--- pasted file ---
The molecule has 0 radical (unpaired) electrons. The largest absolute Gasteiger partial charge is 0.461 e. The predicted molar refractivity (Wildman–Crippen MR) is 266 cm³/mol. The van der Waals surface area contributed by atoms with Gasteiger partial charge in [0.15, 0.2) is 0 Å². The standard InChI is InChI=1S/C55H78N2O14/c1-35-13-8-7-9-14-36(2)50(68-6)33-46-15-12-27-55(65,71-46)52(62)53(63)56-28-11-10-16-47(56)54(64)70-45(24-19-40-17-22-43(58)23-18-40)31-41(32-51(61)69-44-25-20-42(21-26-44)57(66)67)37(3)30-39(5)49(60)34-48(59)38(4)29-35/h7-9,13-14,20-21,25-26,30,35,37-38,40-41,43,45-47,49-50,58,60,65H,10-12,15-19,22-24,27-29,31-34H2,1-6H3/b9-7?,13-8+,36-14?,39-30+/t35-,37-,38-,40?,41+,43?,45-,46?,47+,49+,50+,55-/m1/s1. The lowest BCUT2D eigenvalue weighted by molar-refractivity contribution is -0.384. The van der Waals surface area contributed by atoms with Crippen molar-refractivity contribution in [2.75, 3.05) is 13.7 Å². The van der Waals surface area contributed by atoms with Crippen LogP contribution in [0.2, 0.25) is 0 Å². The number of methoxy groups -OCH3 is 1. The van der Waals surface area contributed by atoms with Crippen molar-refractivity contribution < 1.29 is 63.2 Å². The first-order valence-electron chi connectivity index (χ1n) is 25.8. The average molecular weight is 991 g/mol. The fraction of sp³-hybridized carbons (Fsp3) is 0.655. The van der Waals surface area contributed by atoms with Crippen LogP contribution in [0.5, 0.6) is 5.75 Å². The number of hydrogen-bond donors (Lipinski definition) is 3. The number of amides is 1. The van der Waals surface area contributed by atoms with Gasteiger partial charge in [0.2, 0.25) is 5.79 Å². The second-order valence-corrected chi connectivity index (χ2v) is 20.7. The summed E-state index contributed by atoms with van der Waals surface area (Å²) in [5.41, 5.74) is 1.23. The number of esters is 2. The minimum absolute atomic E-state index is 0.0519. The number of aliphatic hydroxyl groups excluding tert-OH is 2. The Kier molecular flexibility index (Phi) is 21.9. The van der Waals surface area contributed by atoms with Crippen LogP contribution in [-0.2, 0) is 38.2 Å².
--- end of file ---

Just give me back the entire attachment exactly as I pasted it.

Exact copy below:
The molecule has 0 radical (unpaired) electrons. The largest absolute Gasteiger partial charge is 0.461 e. The predicted molar refractivity (Wildman–Crippen MR) is 266 cm³/mol. The van der Waals surface area contributed by atoms with Gasteiger partial charge in [0.15, 0.2) is 0 Å². The standard InChI is InChI=1S/C55H78N2O14/c1-35-13-8-7-9-14-36(2)50(68-6)33-46-15-12-27-55(65,71-46)52(62)53(63)56-28-11-10-16-47(56)54(64)70-45(24-19-40-17-22-43(58)23-18-40)31-41(32-51(61)69-44-25-20-42(21-26-44)57(66)67)37(3)30-39(5)49(60)34-48(59)38(4)29-35/h7-9,13-14,20-21,25-26,30,35,37-38,40-41,43,45-47,49-50,58,60,65H,10-12,15-19,22-24,27-29,31-34H2,1-6H3/b9-7?,13-8+,36-14?,39-30+/t35-,37-,38-,40?,41+,43?,45-,46?,47+,49+,50+,55-/m1/s1. The lowest BCUT2D eigenvalue weighted by molar-refractivity contribution is -0.384. The van der Waals surface area contributed by atoms with Crippen molar-refractivity contribution in [2.75, 3.05) is 13.7 Å². The van der Waals surface area contributed by atoms with Crippen LogP contribution in [0.2, 0.25) is 0 Å². The number of methoxy groups -OCH3 is 1. The van der Waals surface area contributed by atoms with Crippen molar-refractivity contribution < 1.29 is 63.2 Å². The first-order valence-electron chi connectivity index (χ1n) is 25.8. The average molecular weight is 991 g/mol. The fraction of sp³-hybridized carbons (Fsp3) is 0.655. The van der Waals surface area contributed by atoms with Crippen LogP contribution in [0.5, 0.6) is 5.75 Å². The number of hydrogen-bond donors (Lipinski definition) is 3. The number of amides is 1. The van der Waals surface area contributed by atoms with Gasteiger partial charge in [0.2, 0.25) is 5.79 Å². The second-order valence-corrected chi connectivity index (χ2v) is 20.7. The summed E-state index contributed by atoms with van der Waals surface area (Å²) in [5.41, 5.74) is 1.23. The number of esters is 2. The minimum absolute atomic E-state index is 0.0519. The number of aliphatic hydroxyl groups excluding tert-OH is 2. The Kier molecular flexibility index (Phi) is 21.9. The van der Waals surface area contributed by atoms with Crippen LogP contribution in [-0.2, 0) is 38.2 Å².